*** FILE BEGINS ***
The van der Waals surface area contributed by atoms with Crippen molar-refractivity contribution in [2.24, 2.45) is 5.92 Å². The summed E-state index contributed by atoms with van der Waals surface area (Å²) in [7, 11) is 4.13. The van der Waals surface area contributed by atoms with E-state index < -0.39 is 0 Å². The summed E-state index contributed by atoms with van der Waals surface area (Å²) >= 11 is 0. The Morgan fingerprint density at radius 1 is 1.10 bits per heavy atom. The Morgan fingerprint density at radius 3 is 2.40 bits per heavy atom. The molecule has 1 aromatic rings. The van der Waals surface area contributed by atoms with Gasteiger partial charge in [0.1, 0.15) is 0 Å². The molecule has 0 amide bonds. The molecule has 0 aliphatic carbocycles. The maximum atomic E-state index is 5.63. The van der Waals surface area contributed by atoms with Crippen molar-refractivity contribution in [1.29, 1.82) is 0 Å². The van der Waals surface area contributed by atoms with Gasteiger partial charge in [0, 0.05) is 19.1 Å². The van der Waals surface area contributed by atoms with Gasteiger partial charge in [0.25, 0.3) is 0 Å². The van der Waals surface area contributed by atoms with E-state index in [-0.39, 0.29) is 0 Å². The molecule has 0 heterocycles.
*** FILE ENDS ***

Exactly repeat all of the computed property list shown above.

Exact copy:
The van der Waals surface area contributed by atoms with Crippen molar-refractivity contribution in [2.24, 2.45) is 5.92 Å². The summed E-state index contributed by atoms with van der Waals surface area (Å²) in [7, 11) is 4.13. The van der Waals surface area contributed by atoms with E-state index < -0.39 is 0 Å². The summed E-state index contributed by atoms with van der Waals surface area (Å²) >= 11 is 0. The Morgan fingerprint density at radius 1 is 1.10 bits per heavy atom. The Morgan fingerprint density at radius 3 is 2.40 bits per heavy atom. The molecule has 1 aromatic rings. The van der Waals surface area contributed by atoms with Gasteiger partial charge in [0.1, 0.15) is 0 Å². The molecule has 0 amide bonds. The molecule has 0 aliphatic carbocycles. The maximum atomic E-state index is 5.63. The van der Waals surface area contributed by atoms with Crippen molar-refractivity contribution in [1.29, 1.82) is 0 Å². The van der Waals surface area contributed by atoms with Gasteiger partial charge in [0, 0.05) is 19.1 Å². The van der Waals surface area contributed by atoms with Gasteiger partial charge in [0.25, 0.3) is 0 Å². The van der Waals surface area contributed by atoms with E-state index in [-0.39, 0.29) is 0 Å². The molecule has 0 heterocycles.